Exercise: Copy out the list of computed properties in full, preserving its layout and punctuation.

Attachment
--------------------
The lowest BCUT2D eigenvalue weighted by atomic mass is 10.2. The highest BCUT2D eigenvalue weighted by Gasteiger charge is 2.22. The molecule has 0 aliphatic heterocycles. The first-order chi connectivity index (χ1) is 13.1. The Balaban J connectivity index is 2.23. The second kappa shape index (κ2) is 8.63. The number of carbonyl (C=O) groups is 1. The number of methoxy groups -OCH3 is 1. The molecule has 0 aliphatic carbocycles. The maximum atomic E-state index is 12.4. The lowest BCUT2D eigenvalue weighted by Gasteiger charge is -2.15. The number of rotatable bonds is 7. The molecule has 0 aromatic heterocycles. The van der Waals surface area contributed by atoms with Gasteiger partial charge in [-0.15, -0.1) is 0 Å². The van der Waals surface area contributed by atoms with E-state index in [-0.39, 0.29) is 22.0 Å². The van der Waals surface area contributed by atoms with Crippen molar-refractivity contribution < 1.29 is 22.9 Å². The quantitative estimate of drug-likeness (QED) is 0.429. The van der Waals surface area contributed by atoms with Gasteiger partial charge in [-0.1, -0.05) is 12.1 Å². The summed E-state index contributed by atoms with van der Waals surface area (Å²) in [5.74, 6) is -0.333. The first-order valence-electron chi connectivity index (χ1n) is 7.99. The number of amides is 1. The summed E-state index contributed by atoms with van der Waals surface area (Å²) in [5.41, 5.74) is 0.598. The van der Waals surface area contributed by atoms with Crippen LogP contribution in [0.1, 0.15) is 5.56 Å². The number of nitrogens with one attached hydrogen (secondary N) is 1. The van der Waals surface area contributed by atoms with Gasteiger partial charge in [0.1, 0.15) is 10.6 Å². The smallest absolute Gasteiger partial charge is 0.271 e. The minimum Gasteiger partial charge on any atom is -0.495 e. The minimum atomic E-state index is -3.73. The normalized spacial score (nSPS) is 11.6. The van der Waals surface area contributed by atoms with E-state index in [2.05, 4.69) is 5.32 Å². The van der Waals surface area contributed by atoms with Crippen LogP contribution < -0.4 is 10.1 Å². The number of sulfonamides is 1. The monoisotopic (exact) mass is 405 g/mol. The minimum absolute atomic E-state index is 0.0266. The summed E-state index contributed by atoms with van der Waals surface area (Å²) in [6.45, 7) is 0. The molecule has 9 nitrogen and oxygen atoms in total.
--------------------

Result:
The lowest BCUT2D eigenvalue weighted by atomic mass is 10.2. The highest BCUT2D eigenvalue weighted by Gasteiger charge is 2.22. The molecule has 0 aliphatic heterocycles. The first-order chi connectivity index (χ1) is 13.1. The Balaban J connectivity index is 2.23. The second kappa shape index (κ2) is 8.63. The number of carbonyl (C=O) groups is 1. The number of methoxy groups -OCH3 is 1. The molecule has 0 aliphatic carbocycles. The maximum atomic E-state index is 12.4. The lowest BCUT2D eigenvalue weighted by Gasteiger charge is -2.15. The number of rotatable bonds is 7. The molecule has 0 aromatic heterocycles. The van der Waals surface area contributed by atoms with Gasteiger partial charge in [-0.15, -0.1) is 0 Å². The van der Waals surface area contributed by atoms with E-state index in [-0.39, 0.29) is 22.0 Å². The van der Waals surface area contributed by atoms with Crippen molar-refractivity contribution < 1.29 is 22.9 Å². The quantitative estimate of drug-likeness (QED) is 0.429. The van der Waals surface area contributed by atoms with Gasteiger partial charge in [-0.1, -0.05) is 12.1 Å². The summed E-state index contributed by atoms with van der Waals surface area (Å²) in [5.74, 6) is -0.333. The first-order valence-electron chi connectivity index (χ1n) is 7.99. The number of amides is 1. The summed E-state index contributed by atoms with van der Waals surface area (Å²) in [5.41, 5.74) is 0.598. The van der Waals surface area contributed by atoms with Crippen LogP contribution in [0.1, 0.15) is 5.56 Å². The number of nitrogens with one attached hydrogen (secondary N) is 1. The van der Waals surface area contributed by atoms with Gasteiger partial charge in [0.1, 0.15) is 10.6 Å². The smallest absolute Gasteiger partial charge is 0.271 e. The minimum Gasteiger partial charge on any atom is -0.495 e. The minimum atomic E-state index is -3.73. The normalized spacial score (nSPS) is 11.6. The van der Waals surface area contributed by atoms with E-state index in [2.05, 4.69) is 5.32 Å². The van der Waals surface area contributed by atoms with Crippen LogP contribution < -0.4 is 10.1 Å². The number of sulfonamides is 1. The monoisotopic (exact) mass is 405 g/mol. The minimum absolute atomic E-state index is 0.0266. The summed E-state index contributed by atoms with van der Waals surface area (Å²) in [6.45, 7) is 0. The molecule has 9 nitrogen and oxygen atoms in total.